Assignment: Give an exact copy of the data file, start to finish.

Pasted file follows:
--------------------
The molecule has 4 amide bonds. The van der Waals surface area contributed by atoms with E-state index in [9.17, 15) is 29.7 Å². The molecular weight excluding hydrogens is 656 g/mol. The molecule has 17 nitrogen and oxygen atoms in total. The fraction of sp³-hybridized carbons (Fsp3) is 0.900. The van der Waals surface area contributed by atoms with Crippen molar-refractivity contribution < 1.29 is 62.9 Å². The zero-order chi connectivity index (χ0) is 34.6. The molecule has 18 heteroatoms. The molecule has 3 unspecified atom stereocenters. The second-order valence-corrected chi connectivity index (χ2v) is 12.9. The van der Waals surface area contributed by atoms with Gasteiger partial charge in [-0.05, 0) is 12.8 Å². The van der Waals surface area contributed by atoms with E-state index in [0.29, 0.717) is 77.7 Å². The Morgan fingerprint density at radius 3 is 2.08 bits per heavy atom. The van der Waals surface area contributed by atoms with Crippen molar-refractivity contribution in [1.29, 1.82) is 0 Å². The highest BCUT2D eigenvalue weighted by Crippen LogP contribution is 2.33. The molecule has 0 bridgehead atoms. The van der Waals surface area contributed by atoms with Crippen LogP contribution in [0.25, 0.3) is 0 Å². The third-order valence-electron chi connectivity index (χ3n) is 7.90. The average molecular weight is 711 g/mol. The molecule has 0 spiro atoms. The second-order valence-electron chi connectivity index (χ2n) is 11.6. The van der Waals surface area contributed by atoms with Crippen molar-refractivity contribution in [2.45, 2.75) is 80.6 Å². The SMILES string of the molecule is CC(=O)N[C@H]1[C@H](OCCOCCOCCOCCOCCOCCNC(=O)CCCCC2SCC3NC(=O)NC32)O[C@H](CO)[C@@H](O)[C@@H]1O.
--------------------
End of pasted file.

The molecule has 4 amide bonds. The van der Waals surface area contributed by atoms with E-state index in [9.17, 15) is 29.7 Å². The molecular weight excluding hydrogens is 656 g/mol. The molecule has 17 nitrogen and oxygen atoms in total. The fraction of sp³-hybridized carbons (Fsp3) is 0.900. The van der Waals surface area contributed by atoms with Crippen molar-refractivity contribution < 1.29 is 62.9 Å². The zero-order chi connectivity index (χ0) is 34.6. The molecule has 18 heteroatoms. The molecule has 3 unspecified atom stereocenters. The second-order valence-corrected chi connectivity index (χ2v) is 12.9. The van der Waals surface area contributed by atoms with Gasteiger partial charge in [-0.05, 0) is 12.8 Å². The van der Waals surface area contributed by atoms with E-state index in [0.29, 0.717) is 77.7 Å². The Morgan fingerprint density at radius 3 is 2.08 bits per heavy atom. The van der Waals surface area contributed by atoms with Crippen molar-refractivity contribution in [1.29, 1.82) is 0 Å². The highest BCUT2D eigenvalue weighted by Crippen LogP contribution is 2.33. The molecule has 0 bridgehead atoms. The van der Waals surface area contributed by atoms with Crippen LogP contribution in [0.25, 0.3) is 0 Å². The third-order valence-electron chi connectivity index (χ3n) is 7.90. The average molecular weight is 711 g/mol. The molecule has 0 spiro atoms. The second-order valence-electron chi connectivity index (χ2n) is 11.6. The van der Waals surface area contributed by atoms with Crippen molar-refractivity contribution in [2.45, 2.75) is 80.6 Å². The SMILES string of the molecule is CC(=O)N[C@H]1[C@H](OCCOCCOCCOCCOCCOCCNC(=O)CCCCC2SCC3NC(=O)NC32)O[C@H](CO)[C@@H](O)[C@@H]1O.